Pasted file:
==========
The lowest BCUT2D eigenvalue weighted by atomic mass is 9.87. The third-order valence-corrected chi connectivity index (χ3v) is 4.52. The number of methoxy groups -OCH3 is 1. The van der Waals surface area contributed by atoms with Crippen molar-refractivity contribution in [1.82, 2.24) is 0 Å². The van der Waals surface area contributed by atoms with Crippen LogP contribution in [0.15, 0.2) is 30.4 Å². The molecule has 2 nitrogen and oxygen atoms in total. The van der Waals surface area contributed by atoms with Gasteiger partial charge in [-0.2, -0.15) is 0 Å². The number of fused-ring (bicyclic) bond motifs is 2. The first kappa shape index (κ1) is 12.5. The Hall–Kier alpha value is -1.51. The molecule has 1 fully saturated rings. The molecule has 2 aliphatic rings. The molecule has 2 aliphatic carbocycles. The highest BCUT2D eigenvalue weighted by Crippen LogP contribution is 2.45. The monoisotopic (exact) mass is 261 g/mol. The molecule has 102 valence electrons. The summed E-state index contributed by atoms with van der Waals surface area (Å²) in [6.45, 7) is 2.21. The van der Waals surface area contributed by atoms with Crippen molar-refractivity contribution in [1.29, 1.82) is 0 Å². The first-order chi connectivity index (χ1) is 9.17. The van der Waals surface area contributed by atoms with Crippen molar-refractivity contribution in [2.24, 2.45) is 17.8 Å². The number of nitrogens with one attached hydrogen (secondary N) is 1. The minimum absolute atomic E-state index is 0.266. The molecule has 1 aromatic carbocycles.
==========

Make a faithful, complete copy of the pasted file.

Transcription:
The lowest BCUT2D eigenvalue weighted by atomic mass is 9.87. The third-order valence-corrected chi connectivity index (χ3v) is 4.52. The number of methoxy groups -OCH3 is 1. The van der Waals surface area contributed by atoms with Crippen molar-refractivity contribution in [1.82, 2.24) is 0 Å². The van der Waals surface area contributed by atoms with Crippen LogP contribution in [0.15, 0.2) is 30.4 Å². The molecule has 2 nitrogen and oxygen atoms in total. The van der Waals surface area contributed by atoms with Gasteiger partial charge in [-0.2, -0.15) is 0 Å². The number of fused-ring (bicyclic) bond motifs is 2. The first kappa shape index (κ1) is 12.5. The Hall–Kier alpha value is -1.51. The molecule has 1 fully saturated rings. The molecule has 2 aliphatic rings. The molecule has 2 aliphatic carbocycles. The highest BCUT2D eigenvalue weighted by Crippen LogP contribution is 2.45. The monoisotopic (exact) mass is 261 g/mol. The molecule has 102 valence electrons. The summed E-state index contributed by atoms with van der Waals surface area (Å²) in [6.45, 7) is 2.21. The van der Waals surface area contributed by atoms with Crippen molar-refractivity contribution in [1.29, 1.82) is 0 Å². The first-order chi connectivity index (χ1) is 9.17. The van der Waals surface area contributed by atoms with Crippen molar-refractivity contribution in [2.24, 2.45) is 17.8 Å². The number of nitrogens with one attached hydrogen (secondary N) is 1. The minimum absolute atomic E-state index is 0.266. The molecule has 1 aromatic carbocycles.